Take a Drink: whenever Jack voices an unpopular opinion
Take a Drink: whenever Louise does something defiantly independent
Take a Drink: “What as?”
Take a Drink: for arguments
Take a Drink: for A capella singing
Take a Drink: whenever Eugene O’Neil does
Do a Shot: for disillusionment
By: Henry J. Fromage (Two Beers) –
I live in Russia, so I’ve been to Red Square several times, but it wasn’t until my final visit that I was able to visit one of its most famous features- Lenin’s Bomb. Before you enter the dark crypt where his century-old body perpetually lies, you pass a range of graves of Soviet leaders and heroes, built right into the Kremlin wall. One plaque, written in Latin instead of Cyrillic letters, is not like the others- John Reed.
Also Liberace’s, but Russia’s not so proud of that lately.
John Reed is the only foreigner buried in the Kremlin, and Warren Beatty’s Reds tells much of the story how. In it we see the firebrand American journalist (Beatty) meet his match in the free-spirited Louise Bryant (Diane Keaton) and became more and more involved in the American Communist movement, which would eventually land him a front-stage seat to the Bolshevik Revolution, making his career (he wrote Ten Days that Shook the World) and sewing the seeds of his demise.
Reds documents a fascinating era in history before “Communism” was a dirty word, prosecuting a firsthand viewpoint of a time when it sounded like a legitimate hope for many. Beatty, who also directed the film, does more than dramatize this, though. He lets the principals speak for themselves, periodically breaking the action for commentary from his Witnesses, a host of people who knew this time and John and Louise personally. It’s a fascinating technique, blurring the lines between documentary and fiction and engaging with history in a palpable way.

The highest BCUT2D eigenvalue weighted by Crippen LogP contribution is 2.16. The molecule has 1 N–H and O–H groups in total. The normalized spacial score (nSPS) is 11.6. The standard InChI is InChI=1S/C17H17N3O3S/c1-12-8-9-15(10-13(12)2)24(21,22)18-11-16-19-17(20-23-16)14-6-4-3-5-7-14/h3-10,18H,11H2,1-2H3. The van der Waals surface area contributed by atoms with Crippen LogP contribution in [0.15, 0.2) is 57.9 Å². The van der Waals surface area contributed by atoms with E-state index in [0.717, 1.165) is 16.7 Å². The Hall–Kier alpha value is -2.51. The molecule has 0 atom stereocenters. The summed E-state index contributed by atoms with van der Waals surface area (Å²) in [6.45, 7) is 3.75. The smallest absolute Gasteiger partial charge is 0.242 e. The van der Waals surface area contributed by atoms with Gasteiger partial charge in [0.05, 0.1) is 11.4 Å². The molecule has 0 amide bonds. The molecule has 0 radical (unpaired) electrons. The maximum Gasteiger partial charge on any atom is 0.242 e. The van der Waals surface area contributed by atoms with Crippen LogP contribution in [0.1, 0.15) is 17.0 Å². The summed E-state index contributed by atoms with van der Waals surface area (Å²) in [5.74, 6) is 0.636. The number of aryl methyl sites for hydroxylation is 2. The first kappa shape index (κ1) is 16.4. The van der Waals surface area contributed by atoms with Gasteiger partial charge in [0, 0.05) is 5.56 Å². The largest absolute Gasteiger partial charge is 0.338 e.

Henry Miller shows up, because hell yes.
This is Warren Beatty’s magnum opus, which is ably demonstrated in the romantic and historical epic that is the main body of the film. He starts things small, focusing on John and Louise’s growing romance and love triangle with playwright Eugene O’Neill, with the politics more of a background element. Jack Nicholson plays O’Neill, and delivers a memorable turn as the liquor-soused, passionate, but bitter romantic, and Maureen Stapleton shows up as an acid-tongued but observant activist, Emma Goldman, taking home the only Oscar of the group of Keaton, Beatty, Nicholson, and her, the last cast to get nominations in all four Oscar acting categories until Silver Linings Playbook.
The second half of the film keeps focus on this central relationship, but opens up the environment as they, particularly Reed, became embroiled in Communist activities at home and abroad. Here we see Reed go from journalist to frontlines activist, only to see his ideals swallowed by political infighting and power struggles. The final act is contemplative and heartbreaking, bringing together the micro of these two people’s love and the macro of world events that it’s swept up in. It’s epic in every sense of the world.
After all, that’s Jack Nicholson’s middle name.
The romance between John and Louise is the backbone of the film, but it feels like a bit too much time was devoted to it. This movie checks in at 194 minutes, and almost an entire feature length film goes by before they bow to their feelings and get married.
This is Warren Beatty’s masterpiece, top to bottom. If only more historical dramas with Oscar pretensions would take a page from its playbook.